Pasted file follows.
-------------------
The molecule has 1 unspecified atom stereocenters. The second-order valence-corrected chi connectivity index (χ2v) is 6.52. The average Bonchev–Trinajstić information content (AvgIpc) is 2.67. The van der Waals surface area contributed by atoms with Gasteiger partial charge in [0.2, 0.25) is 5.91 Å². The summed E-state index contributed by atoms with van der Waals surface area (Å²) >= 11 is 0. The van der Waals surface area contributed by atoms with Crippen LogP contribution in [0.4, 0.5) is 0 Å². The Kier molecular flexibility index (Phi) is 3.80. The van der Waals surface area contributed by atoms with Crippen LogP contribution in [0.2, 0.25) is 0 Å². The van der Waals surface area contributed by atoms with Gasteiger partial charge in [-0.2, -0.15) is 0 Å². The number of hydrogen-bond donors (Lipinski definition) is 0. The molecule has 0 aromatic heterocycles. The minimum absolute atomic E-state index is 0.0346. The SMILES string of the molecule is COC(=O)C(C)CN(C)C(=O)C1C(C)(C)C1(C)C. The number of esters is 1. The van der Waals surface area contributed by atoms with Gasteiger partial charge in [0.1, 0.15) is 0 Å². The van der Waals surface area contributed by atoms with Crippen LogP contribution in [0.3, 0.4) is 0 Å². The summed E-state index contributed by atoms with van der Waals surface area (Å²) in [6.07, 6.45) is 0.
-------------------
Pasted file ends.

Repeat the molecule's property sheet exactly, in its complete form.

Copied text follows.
The molecule has 1 unspecified atom stereocenters. The second-order valence-corrected chi connectivity index (χ2v) is 6.52. The average Bonchev–Trinajstić information content (AvgIpc) is 2.67. The van der Waals surface area contributed by atoms with Gasteiger partial charge in [0.2, 0.25) is 5.91 Å². The summed E-state index contributed by atoms with van der Waals surface area (Å²) >= 11 is 0. The van der Waals surface area contributed by atoms with Crippen LogP contribution in [0.4, 0.5) is 0 Å². The Kier molecular flexibility index (Phi) is 3.80. The van der Waals surface area contributed by atoms with Crippen LogP contribution in [0.2, 0.25) is 0 Å². The van der Waals surface area contributed by atoms with Gasteiger partial charge in [-0.2, -0.15) is 0 Å². The number of hydrogen-bond donors (Lipinski definition) is 0. The molecule has 0 aromatic heterocycles. The minimum absolute atomic E-state index is 0.0346. The SMILES string of the molecule is COC(=O)C(C)CN(C)C(=O)C1C(C)(C)C1(C)C. The number of esters is 1. The van der Waals surface area contributed by atoms with Gasteiger partial charge in [0.1, 0.15) is 0 Å². The van der Waals surface area contributed by atoms with Crippen LogP contribution in [0.3, 0.4) is 0 Å². The summed E-state index contributed by atoms with van der Waals surface area (Å²) in [6.07, 6.45) is 0.